Host responsibilities have become even more onerous in cities like New York City, where proof of vaccination is required for indoor meals.
Understanding the mandates of vaccines and masks in the United States
- Vaccination rules. On August 23, the Food and Drug Administration fully approved Pfizer-BioNTech’s coronavirus vaccine for people 16 years of age and older, paving the way for increased tenure in the public and private sectors. Private companies increasingly require vaccines for their employees. Such warrants are authorized by law and have been confirmed in court challenges.
- Mask rules. The Centers for Disease Control and Prevention in July recommended that all Americans, regardless of their immunization status, wear masks in indoor public places in areas affected by epidemics, a reversal of guidelines it offered in May. . See where the CDC guidelines would apply and where states have instituted their own mask policies. The battle for masks has become controversial in some states, with some local leaders defying state bans.
- College and universities. More than 400 colleges and universities require students to be vaccinated against Covid-19. Almost all of them are in states that voted for President Biden.
- Schools. California and New York City have both introduced vaccination mandates for educational staff. A survey released in August found that many American parents of school-aged children are opposed to mandatory vaccines for students, but were more in favor of mask mandates for students, teachers and staff who don’t. don’t have their vaccines.
- Hospitals and medical centers. Many hospitals and major health systems are requiring their employees to be vaccinated against Covid-19, citing an increase in the number of cases fueled by the Delta variant and stubbornly low vaccination rates in their communities, even within their hand -work.
- New York City. Proof of vaccination is required from workers and customers for indoor meals, gyms, shows, and other indoor situations, although enforcement does not begin until September 13. Teachers and other education workers in the city’s vast school system will need to have at least one vaccine dose by September 27, with no possibility of weekly testing. Employees of the city’s hospitals must also get vaccinated or undergo weekly tests. Similar rules are in place for New York State employees.
- At the federal level. The Pentagon has announced that it will seek to make coronavirus vaccination mandatory for the nation’s 1.3 million active-duty soldiers “no later than” mid-September. President Biden announced that all federal civilian employees should be vaccinated against the coronavirus or undergo regular testing, social distancing, mask requirements and restrictions on most travel.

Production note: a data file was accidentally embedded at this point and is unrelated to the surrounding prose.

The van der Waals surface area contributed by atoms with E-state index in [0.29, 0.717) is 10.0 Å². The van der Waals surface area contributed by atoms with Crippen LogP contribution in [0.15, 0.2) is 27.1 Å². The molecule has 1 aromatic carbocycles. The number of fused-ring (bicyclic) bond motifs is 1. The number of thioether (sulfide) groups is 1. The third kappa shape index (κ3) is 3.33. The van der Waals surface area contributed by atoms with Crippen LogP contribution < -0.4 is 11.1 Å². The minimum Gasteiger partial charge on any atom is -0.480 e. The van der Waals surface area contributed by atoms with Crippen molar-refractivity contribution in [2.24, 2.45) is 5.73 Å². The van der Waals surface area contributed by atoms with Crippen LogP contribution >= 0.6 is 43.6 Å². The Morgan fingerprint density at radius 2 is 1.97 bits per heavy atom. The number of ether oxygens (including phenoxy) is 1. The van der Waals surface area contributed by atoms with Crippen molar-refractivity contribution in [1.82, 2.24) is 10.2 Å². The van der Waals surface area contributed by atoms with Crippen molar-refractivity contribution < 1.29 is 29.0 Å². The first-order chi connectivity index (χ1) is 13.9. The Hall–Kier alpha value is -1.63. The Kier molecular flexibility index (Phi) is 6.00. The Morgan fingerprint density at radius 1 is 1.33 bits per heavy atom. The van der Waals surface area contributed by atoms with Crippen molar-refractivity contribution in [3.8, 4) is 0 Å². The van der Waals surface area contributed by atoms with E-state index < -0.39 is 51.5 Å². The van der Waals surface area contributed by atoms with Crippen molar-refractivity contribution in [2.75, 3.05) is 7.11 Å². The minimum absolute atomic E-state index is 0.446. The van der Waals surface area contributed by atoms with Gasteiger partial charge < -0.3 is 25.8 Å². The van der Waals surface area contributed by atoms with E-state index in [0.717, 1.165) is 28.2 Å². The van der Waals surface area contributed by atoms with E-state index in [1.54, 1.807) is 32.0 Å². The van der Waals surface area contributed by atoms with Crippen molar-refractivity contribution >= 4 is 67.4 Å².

Michelle Chan, 22, host of the Gray Dog coffeehouse chain in Manhattan, said she didn’t know how to tell if a vaccination card was valid or fake, or what foreign country cards looked like. “We kind of let things slide,” she said, “because we don’t know what else to do.”
âOur manager bought us this air horn to keep it at the hostess booth in case someone gets disruptive or too violent,â she said, although no one has yet had to. use.
Faced with the precariousness of the position, Michelle Ricciardi, who worked until last month at the seafood restaurant Sea Wolf in Bushwick, Brooklyn, was surprised that her manager was not more protective.
“There was someone I berated for not wearing a mask, and then my manager went to buy him a round of drinks,” said Ms Ricciardi, 27. âIt is unfortunate that so many girls and young women are getting this job and not left up there to fend for themselves.
Not all of the hosts were criticized. At the Rule of Thirds Japanese restaurant in Greenpoint, Brooklyn, Jessalyn Gore, 25, said customers were pleasant and even grateful to have their vaccination cards checked, especially with the spread of the Delta variant. But she wonders if that friendliness can fade in winter, as diners wait in the cold to have their cards inspected.
Ms. Young, who quit her job as a host in Houston, is not eager to find out. She recently started as a reservist at the Granduca Hotel.
âI can talk to people on the phone,â she said. âNo face to face. Really, it’s amazing.